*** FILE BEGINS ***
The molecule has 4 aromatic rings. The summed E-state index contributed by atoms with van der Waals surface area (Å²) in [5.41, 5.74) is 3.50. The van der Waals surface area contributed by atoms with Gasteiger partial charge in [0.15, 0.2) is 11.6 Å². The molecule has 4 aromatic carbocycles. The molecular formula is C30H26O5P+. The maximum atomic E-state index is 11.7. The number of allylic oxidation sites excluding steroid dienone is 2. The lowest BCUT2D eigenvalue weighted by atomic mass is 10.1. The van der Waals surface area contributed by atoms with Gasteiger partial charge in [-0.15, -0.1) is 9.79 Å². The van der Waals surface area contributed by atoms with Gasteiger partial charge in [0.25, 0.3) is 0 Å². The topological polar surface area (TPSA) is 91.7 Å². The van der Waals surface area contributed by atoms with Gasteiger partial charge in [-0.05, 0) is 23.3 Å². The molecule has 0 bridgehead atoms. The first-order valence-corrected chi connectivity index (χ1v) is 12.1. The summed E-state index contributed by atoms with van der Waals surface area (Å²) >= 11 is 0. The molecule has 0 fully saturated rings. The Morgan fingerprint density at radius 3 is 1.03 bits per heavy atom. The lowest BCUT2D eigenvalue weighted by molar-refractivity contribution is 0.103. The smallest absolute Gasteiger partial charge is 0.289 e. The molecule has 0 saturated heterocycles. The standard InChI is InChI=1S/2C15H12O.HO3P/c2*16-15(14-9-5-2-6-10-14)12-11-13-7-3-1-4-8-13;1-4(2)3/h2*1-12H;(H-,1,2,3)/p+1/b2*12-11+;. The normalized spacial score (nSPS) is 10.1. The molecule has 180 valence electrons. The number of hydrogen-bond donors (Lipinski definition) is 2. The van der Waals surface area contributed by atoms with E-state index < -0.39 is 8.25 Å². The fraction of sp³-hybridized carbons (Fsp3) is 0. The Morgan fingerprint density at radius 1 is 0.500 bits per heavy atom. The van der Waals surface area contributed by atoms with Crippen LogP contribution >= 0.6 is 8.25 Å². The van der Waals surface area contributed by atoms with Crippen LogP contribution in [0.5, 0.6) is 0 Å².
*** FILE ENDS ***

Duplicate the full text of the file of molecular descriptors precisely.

The molecule has 4 aromatic rings. The summed E-state index contributed by atoms with van der Waals surface area (Å²) in [5.41, 5.74) is 3.50. The van der Waals surface area contributed by atoms with Gasteiger partial charge in [0.15, 0.2) is 11.6 Å². The molecule has 4 aromatic carbocycles. The molecular formula is C30H26O5P+. The maximum atomic E-state index is 11.7. The number of allylic oxidation sites excluding steroid dienone is 2. The lowest BCUT2D eigenvalue weighted by atomic mass is 10.1. The van der Waals surface area contributed by atoms with Gasteiger partial charge in [-0.15, -0.1) is 9.79 Å². The van der Waals surface area contributed by atoms with Gasteiger partial charge in [0.25, 0.3) is 0 Å². The topological polar surface area (TPSA) is 91.7 Å². The van der Waals surface area contributed by atoms with Gasteiger partial charge in [-0.05, 0) is 23.3 Å². The molecule has 0 bridgehead atoms. The first-order valence-corrected chi connectivity index (χ1v) is 12.1. The summed E-state index contributed by atoms with van der Waals surface area (Å²) >= 11 is 0. The molecule has 0 fully saturated rings. The Morgan fingerprint density at radius 3 is 1.03 bits per heavy atom. The lowest BCUT2D eigenvalue weighted by molar-refractivity contribution is 0.103. The smallest absolute Gasteiger partial charge is 0.289 e. The molecule has 0 saturated heterocycles. The standard InChI is InChI=1S/2C15H12O.HO3P/c2*16-15(14-9-5-2-6-10-14)12-11-13-7-3-1-4-8-13;1-4(2)3/h2*1-12H;(H-,1,2,3)/p+1/b2*12-11+;. The normalized spacial score (nSPS) is 10.1. The molecule has 180 valence electrons. The number of hydrogen-bond donors (Lipinski definition) is 2. The van der Waals surface area contributed by atoms with E-state index < -0.39 is 8.25 Å². The fraction of sp³-hybridized carbons (Fsp3) is 0. The Morgan fingerprint density at radius 1 is 0.500 bits per heavy atom. The van der Waals surface area contributed by atoms with Crippen LogP contribution >= 0.6 is 8.25 Å². The van der Waals surface area contributed by atoms with Crippen LogP contribution in [0.5, 0.6) is 0 Å².